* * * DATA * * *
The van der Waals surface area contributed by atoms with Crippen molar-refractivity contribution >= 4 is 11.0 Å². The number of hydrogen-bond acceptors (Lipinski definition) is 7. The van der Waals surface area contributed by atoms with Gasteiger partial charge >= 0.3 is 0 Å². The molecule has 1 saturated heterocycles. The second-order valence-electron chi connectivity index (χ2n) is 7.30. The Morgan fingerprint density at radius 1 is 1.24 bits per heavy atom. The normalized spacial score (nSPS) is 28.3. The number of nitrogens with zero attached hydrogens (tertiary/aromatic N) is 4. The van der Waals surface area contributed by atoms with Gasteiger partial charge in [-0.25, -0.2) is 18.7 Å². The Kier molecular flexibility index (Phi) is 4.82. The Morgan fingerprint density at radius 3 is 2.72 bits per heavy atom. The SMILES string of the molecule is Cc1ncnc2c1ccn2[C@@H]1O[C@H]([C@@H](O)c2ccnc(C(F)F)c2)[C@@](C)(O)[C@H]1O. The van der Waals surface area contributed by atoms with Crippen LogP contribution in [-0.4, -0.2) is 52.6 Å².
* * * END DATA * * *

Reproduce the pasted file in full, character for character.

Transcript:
The van der Waals surface area contributed by atoms with Crippen molar-refractivity contribution >= 4 is 11.0 Å². The number of hydrogen-bond acceptors (Lipinski definition) is 7. The van der Waals surface area contributed by atoms with Gasteiger partial charge >= 0.3 is 0 Å². The molecule has 1 saturated heterocycles. The second-order valence-electron chi connectivity index (χ2n) is 7.30. The Morgan fingerprint density at radius 1 is 1.24 bits per heavy atom. The normalized spacial score (nSPS) is 28.3. The number of nitrogens with zero attached hydrogens (tertiary/aromatic N) is 4. The van der Waals surface area contributed by atoms with Gasteiger partial charge in [-0.25, -0.2) is 18.7 Å². The Kier molecular flexibility index (Phi) is 4.82. The Morgan fingerprint density at radius 3 is 2.72 bits per heavy atom. The SMILES string of the molecule is Cc1ncnc2c1ccn2[C@@H]1O[C@H]([C@@H](O)c2ccnc(C(F)F)c2)[C@@](C)(O)[C@H]1O. The van der Waals surface area contributed by atoms with Crippen LogP contribution in [-0.4, -0.2) is 52.6 Å².